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PFAS chemicals found in school uniforms

A recent study involving the work of Notre Dame researchers found high levels of dangerous chemicals known as per- and polyfluoroalkyl substances (PFAS) in children’s school uniforms sold across North America.

The study, published earlier this month in the journal “Environmental Science and Technology Letters,” found elevated levels of fluorine in 65 percent of children’s textiles sampled, but the concentrations were highest in school uniforms. PFAS are manmade chemicals particularly desirable for their stain-resistant properties, hence their usage in school uniforms.

“PFAS are very good surfactants because of the way they are made,” said Graham Peaslee, a lead researcher behind the study and professor of physics at Notre Dame. “One part of the molecules is water-loving, and the other part is oil-loving, and these molecules like to line the layers between water and air or water and oils. Thus, if you apply PFAS to paper or textiles, you achieve quite high water and stain resistance on the material.” 

The study investigated a total of 72 textile products purchased online in American and Canadian markets in 2020 and 2021. Researchers focused on products marketed as water/stain resistant, windproof or wrinkle resistant. Other items tested include outerwear like raincoats and mittens, accessories like bibs and baby shoes and other miscellaneous clothing like sweatshirts and swimwear.

But PFAS come with a cost. Known as forever chemicals, they are very persistent in the environment.

“Think thousands of years for each molecule,” Peaslee said. “The product using PFAS might decay away in 60 days, but then 100 percent of the PFAS on its surface will be released to the landfill leachate and enter the surface and groundwater pool where we subsequently drink them.” 

Beyond this, many PFAS are known to be bioaccumulative, meaning they can build up in the body over time.

“Many have been found to have human toxicity, involving cancers, thyroid disease, hypertension, endocrine systems, ulcerative colitis and immune system suppression to name a few,” Peaslee said. They have also been linked to an increased risk of asthma, obesity and neurodevelopmental and behavioral problems.

The reason for the concern regarding children’s school uniforms is that children are much more sensitive to chemicals than adults, mainly because of their body weight. A small amount of toxin is a much larger dose for a child than it is for an adult who weighs twice as much. And any amount of toxin can have an impact on a child’s development.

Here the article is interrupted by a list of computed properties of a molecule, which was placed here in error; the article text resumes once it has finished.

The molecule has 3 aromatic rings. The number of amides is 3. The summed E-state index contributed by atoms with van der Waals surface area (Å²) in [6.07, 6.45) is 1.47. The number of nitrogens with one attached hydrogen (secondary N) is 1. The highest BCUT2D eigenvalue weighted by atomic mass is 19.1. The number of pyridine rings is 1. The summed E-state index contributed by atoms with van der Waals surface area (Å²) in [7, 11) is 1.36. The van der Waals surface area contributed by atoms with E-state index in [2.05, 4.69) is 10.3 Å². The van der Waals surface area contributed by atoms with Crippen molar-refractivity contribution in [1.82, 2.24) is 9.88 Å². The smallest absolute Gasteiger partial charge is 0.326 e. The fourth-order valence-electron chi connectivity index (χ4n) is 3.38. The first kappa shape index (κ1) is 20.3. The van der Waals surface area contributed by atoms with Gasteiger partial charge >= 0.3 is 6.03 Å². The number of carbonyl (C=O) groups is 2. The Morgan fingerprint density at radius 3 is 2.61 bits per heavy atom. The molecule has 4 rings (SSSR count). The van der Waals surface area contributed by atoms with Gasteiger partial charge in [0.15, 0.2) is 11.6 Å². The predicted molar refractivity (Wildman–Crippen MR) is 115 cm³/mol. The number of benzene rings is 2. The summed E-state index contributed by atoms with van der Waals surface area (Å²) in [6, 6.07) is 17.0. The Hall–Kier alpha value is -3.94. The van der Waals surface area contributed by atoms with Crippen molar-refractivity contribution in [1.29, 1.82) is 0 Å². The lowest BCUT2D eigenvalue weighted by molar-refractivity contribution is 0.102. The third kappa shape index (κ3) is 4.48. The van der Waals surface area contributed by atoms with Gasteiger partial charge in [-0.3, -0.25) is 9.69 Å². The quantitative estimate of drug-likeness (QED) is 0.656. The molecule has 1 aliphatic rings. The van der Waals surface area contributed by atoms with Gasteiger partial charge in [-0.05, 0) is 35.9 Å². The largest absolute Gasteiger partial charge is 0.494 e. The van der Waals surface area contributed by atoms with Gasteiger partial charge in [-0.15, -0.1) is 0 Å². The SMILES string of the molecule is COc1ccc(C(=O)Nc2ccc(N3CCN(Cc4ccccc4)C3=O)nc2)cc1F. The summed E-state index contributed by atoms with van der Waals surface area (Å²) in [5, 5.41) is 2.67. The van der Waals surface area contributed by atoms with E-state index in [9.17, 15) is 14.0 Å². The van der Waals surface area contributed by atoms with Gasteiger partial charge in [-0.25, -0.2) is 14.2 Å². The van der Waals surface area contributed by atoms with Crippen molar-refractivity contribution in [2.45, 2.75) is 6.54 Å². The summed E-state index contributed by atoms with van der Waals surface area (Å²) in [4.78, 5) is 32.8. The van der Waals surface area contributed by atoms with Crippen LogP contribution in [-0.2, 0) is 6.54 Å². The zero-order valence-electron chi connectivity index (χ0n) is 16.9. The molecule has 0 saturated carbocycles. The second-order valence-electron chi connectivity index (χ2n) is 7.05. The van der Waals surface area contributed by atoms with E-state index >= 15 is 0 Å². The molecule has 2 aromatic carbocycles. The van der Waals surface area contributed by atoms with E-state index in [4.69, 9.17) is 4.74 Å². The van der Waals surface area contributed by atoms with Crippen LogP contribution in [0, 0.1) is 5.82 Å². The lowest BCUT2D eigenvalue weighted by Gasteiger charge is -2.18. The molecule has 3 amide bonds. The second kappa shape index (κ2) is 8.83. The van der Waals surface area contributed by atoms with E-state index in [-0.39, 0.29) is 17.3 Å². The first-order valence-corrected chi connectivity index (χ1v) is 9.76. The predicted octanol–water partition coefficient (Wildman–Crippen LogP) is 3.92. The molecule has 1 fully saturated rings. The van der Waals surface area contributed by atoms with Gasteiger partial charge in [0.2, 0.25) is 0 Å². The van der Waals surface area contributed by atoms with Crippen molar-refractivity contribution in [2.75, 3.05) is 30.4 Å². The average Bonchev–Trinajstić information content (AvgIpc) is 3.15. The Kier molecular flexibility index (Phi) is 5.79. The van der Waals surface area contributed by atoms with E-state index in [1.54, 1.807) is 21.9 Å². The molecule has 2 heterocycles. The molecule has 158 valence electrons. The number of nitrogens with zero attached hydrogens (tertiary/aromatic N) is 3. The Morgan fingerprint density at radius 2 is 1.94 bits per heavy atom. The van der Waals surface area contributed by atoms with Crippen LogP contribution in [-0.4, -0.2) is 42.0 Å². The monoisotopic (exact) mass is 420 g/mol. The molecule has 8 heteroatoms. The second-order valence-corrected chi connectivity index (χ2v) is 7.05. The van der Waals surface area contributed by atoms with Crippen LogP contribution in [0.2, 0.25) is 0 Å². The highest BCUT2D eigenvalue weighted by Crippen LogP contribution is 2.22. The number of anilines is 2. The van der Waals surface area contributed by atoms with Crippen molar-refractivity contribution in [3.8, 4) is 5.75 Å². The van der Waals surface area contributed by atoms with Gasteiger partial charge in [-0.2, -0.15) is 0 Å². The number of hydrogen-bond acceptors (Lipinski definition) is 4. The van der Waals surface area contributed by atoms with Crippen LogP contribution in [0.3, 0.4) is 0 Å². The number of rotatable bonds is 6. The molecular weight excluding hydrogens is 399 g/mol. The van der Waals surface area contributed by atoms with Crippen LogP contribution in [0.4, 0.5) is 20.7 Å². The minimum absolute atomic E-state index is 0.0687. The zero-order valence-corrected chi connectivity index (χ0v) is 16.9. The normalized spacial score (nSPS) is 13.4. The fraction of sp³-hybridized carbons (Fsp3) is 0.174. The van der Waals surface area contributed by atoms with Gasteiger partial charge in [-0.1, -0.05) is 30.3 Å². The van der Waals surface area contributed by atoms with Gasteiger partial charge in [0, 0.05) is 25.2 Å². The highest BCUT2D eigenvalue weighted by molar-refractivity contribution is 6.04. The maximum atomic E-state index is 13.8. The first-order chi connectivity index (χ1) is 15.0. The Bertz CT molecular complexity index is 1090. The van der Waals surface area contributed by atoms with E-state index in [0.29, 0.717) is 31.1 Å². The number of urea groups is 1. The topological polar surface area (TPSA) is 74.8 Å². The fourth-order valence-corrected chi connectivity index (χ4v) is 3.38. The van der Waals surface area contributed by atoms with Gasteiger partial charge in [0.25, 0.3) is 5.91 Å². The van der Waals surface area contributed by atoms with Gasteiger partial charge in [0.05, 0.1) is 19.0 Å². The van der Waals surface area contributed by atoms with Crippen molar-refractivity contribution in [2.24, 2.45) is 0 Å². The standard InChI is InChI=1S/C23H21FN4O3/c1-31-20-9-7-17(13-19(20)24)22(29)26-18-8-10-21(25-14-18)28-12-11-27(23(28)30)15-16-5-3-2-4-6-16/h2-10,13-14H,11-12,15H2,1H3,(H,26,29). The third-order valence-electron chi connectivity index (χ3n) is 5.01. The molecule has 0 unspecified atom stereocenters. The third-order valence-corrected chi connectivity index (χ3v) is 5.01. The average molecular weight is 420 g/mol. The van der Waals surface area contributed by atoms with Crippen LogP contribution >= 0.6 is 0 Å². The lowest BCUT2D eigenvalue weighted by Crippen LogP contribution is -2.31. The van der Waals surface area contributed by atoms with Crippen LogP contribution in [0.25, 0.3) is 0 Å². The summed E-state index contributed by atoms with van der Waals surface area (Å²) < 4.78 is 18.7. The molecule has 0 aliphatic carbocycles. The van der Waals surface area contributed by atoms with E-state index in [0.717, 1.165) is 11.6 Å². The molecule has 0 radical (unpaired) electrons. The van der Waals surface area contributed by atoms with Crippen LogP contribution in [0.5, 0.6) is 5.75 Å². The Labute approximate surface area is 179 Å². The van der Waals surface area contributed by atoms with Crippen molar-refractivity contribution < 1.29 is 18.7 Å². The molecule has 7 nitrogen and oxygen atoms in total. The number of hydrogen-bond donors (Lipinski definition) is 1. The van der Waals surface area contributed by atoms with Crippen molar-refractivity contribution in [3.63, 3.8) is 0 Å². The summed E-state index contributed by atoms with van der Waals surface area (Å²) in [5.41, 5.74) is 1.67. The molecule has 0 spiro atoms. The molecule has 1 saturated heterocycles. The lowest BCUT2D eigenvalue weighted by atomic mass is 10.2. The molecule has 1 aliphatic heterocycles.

“Children have rapidly developing systems in their body, and chemicals can often alter those developments in a bad way, while in adults, the systems are already largely developed,” Peaslee said. 

But particularly worrying to Peaslee is the immunosuppression capabilities of PFAS observed in the body.

“The more in the blood sera, the less effective any vaccine becomes,” he said. “In this way, PFAS don’t just encourage one disease to form, but any opportunistic disease or cancer can get past the natural immune system more easily.”

The National Health and Nutrition Examination Surveys from the CDC routinely find detectable levels of PFAS in blood samples of children between the ages of three and 11. PFAS can enter the body from exposure to skin or inhalation of contaminated dust in the air. Because of how useful they are as surfactants, they are ubiquitous in modern life.

“It is a much wider problem than just clothing, since there are over 200 industrial or commercial uses for PFAS published in a review paper in 2020,” Peaslee said.

The items tested were all initially screened at Notre Dame using particle-induced gamma-ray emission spectroscopy (PIGE), a method developed by Peaslee to test for the presence of fluorine. Using this method, his lab has detected PFAS in face masks, cosmetics, fast food wrappers and even drinking water.

“There is no consumer option to purchase clothing that can be washed instead of clothing that comes coated with chemicals to reduce stains,” Peaslee said. “We hope one of the outcomes of this work would be increased labeling of textiles to fully inform the purchaser of the chemicals used to treat the fabric prior to sale so consumers have the ability to pick garments that were not treated with chemicals for their children.”

Contact Matthew Broder at mbroder@nd.edu.

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